Not a word of that is true. Two new plants, one German, another Swedish have opened in South Carolina, but construction began before Trump took office. Auto industry investment during Barack Obama's second term far exceeded Trump's. His version is sheer make-believe.
But back to the GOP scheme to steal the election.
First, it's clear that even Trump understands that he has virtually no chance of winning the national popular vote. He's been polling in the low 40s, with no sign of change. To have any chance of prevailing in the Electoral College, he's got to do the electoral equivalent of drawing to an inside straight all over again—winning a half-dozen so-called battleground states where he defeated Hillary Clinton in 2016 by the narrowest of margins.
At this writing, that looks highly unlikely. The latest polling in must-win Pennsylvania, for example, shows Trump trailing Joe Biden by nine points. That's a landslide. Trump's down ten in Wisconsin, eight in Michigan. And so on.
So spare me the screeching emails in ALL CAPS, OK? Polls were actually quite accurate in 2016. Trump narrowly defeated the odds. It can happen. But he's in far worse shape this time. Furthermore, early voting turnout is very high, with Democrats outnumbering Republicans two to one.
Hence, The Atlantic reports, "Trump's state and national legal teams are already laying the groundwork for post-election maneuvers that would circumvent the results of the vote count in battleground states."
The plan is clear. Because more Democrats than Republicans are choosing mail-in voting during the COVID pandemic, Trump hopes to prevent those ballots from being counted. Assuming he'll have a narrow "swing state" lead on election night, he'll declare victory and start filing lawsuits. "The red mirage," some Democrats call it.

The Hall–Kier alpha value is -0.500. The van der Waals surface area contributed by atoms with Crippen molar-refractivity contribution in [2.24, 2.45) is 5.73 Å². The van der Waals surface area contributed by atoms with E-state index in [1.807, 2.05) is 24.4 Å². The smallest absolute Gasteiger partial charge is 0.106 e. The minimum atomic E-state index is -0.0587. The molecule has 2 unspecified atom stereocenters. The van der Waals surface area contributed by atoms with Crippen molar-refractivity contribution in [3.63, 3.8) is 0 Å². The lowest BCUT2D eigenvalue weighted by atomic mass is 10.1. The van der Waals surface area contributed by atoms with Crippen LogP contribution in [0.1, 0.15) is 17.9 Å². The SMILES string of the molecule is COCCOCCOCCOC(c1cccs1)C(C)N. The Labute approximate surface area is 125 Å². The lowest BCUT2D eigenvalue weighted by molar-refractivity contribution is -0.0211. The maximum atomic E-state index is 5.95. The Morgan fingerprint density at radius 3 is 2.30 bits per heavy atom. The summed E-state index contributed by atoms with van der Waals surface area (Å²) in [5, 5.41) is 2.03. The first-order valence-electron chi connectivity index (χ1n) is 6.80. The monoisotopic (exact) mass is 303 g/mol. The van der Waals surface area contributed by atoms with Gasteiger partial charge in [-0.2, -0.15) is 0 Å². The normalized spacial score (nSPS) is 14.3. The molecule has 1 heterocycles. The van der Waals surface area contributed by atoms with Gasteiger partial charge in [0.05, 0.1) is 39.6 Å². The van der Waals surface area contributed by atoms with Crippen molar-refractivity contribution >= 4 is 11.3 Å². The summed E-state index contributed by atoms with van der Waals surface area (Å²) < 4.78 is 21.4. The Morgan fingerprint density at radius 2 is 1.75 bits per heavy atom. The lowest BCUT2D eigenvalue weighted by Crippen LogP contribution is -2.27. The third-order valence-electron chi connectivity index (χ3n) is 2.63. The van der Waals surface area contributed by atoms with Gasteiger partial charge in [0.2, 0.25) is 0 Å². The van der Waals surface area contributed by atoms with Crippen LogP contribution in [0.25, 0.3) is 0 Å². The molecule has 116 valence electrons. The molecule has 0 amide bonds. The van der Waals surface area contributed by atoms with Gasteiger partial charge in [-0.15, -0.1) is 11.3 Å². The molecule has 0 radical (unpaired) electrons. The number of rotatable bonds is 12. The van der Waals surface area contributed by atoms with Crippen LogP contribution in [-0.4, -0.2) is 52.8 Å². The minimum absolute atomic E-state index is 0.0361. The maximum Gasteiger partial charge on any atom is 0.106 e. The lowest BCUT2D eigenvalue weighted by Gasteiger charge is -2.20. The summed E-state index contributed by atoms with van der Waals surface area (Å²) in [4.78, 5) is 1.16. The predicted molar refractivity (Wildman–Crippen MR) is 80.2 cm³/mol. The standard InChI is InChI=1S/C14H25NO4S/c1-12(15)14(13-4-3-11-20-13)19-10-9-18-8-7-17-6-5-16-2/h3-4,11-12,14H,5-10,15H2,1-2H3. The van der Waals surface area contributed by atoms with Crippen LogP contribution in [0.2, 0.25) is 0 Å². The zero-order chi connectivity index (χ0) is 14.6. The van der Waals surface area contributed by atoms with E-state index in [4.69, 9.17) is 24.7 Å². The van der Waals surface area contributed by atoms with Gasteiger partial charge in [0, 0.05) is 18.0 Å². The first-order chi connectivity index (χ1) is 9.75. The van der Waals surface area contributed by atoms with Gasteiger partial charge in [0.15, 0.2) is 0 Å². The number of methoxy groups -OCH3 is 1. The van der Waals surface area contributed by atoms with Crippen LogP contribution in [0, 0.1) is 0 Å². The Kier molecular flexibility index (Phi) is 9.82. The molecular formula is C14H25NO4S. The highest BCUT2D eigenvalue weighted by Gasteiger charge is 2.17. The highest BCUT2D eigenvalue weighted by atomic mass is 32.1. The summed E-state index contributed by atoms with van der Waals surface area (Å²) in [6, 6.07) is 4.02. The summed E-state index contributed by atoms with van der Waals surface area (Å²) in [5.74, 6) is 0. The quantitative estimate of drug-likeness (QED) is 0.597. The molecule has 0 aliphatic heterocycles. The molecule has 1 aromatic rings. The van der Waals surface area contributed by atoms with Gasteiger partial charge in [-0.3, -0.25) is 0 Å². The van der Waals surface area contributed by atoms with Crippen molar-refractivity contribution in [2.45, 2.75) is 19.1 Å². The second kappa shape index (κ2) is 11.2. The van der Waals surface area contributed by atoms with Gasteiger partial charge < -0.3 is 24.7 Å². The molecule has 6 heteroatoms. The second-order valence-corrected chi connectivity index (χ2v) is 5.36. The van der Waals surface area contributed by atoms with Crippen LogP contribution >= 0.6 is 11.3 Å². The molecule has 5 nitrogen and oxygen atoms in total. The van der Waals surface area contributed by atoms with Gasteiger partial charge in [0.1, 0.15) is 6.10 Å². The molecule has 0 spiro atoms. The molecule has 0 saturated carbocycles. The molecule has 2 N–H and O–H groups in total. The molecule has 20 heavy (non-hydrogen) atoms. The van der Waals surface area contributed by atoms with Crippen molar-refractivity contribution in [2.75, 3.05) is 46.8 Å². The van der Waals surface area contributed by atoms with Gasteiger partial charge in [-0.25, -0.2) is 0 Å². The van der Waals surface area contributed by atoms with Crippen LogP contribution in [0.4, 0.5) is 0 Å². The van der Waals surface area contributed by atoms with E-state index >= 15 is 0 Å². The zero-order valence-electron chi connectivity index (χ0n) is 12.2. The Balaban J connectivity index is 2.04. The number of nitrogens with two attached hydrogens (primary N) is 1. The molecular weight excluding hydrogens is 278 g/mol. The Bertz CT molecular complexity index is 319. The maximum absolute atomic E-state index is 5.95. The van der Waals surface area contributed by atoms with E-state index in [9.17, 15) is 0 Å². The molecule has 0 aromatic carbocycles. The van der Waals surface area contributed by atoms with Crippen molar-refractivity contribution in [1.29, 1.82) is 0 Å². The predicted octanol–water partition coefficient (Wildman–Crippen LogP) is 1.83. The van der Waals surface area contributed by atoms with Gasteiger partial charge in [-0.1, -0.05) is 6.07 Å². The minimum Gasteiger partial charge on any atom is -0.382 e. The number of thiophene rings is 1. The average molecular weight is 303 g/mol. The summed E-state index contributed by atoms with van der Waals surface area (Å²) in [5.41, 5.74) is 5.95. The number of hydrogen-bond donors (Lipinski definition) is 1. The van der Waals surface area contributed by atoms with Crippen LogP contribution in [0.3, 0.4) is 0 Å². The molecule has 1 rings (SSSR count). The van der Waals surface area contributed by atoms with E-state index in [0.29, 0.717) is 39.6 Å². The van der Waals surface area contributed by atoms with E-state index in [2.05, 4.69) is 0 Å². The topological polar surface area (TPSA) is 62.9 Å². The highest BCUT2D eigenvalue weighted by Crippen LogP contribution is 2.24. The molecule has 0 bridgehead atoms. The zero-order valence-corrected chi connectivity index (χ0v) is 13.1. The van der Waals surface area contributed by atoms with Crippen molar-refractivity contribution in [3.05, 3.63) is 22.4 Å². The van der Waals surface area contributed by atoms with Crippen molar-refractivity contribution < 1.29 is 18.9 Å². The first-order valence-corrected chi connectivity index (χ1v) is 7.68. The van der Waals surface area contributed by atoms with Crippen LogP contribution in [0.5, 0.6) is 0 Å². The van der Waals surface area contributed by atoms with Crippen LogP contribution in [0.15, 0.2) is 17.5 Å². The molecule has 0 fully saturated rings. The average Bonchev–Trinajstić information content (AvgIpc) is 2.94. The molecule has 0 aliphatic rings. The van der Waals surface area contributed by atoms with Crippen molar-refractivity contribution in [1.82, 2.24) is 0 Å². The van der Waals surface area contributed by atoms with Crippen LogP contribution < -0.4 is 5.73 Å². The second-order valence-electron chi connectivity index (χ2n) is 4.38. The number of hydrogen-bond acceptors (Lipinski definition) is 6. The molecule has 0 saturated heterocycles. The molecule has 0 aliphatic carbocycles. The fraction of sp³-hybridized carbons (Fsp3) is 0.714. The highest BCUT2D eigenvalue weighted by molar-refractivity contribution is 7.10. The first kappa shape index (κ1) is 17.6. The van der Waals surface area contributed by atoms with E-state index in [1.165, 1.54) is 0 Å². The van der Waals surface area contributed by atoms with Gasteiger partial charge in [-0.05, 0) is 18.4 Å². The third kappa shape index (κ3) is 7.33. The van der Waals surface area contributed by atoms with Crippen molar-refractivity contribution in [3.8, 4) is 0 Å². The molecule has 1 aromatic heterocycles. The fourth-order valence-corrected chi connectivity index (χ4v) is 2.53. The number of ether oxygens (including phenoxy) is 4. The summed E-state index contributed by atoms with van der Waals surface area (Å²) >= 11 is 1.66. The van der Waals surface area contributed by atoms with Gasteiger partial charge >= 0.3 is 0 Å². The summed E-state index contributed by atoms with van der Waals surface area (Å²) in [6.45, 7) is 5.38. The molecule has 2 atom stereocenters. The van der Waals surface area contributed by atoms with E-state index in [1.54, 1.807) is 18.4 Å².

"As a result," Toobin writes, "the aftermath of the 2020 election has the potential to make 2000 look like a mere skirmish." With Trump in the White House urging armed militias to take to the street.
Mail-in votes take a long time to count. Things could definitely get crazy.
True, but filing a lawsuit to halt a Florida recount was one thing. Filing suits against a half dozen states to prevent votes from being counted at all is quite another. Public reaction would be strong. Also, winning such lawsuits requires serious evidence of fraud. Trumpian bluster ain't evidence.
The Atlantic reports that GOP-controlled state legislatures are thinking about sending Trumpist delegations to the Electoral College regardless of the popular vote winner—theoretically constitutional but currently illegal.
Fat chance. If that's the best they've got, they've got nothing.
Anyway, here's the answer: Vote early, and in person*.

[Editor's note: In some states, receiving an absentee ballot means that a voter can no longer vote in person* or may have to surrender the absentee ballot, including the envelope in which it arrived, at their polling place. Please check with your local election authorities.]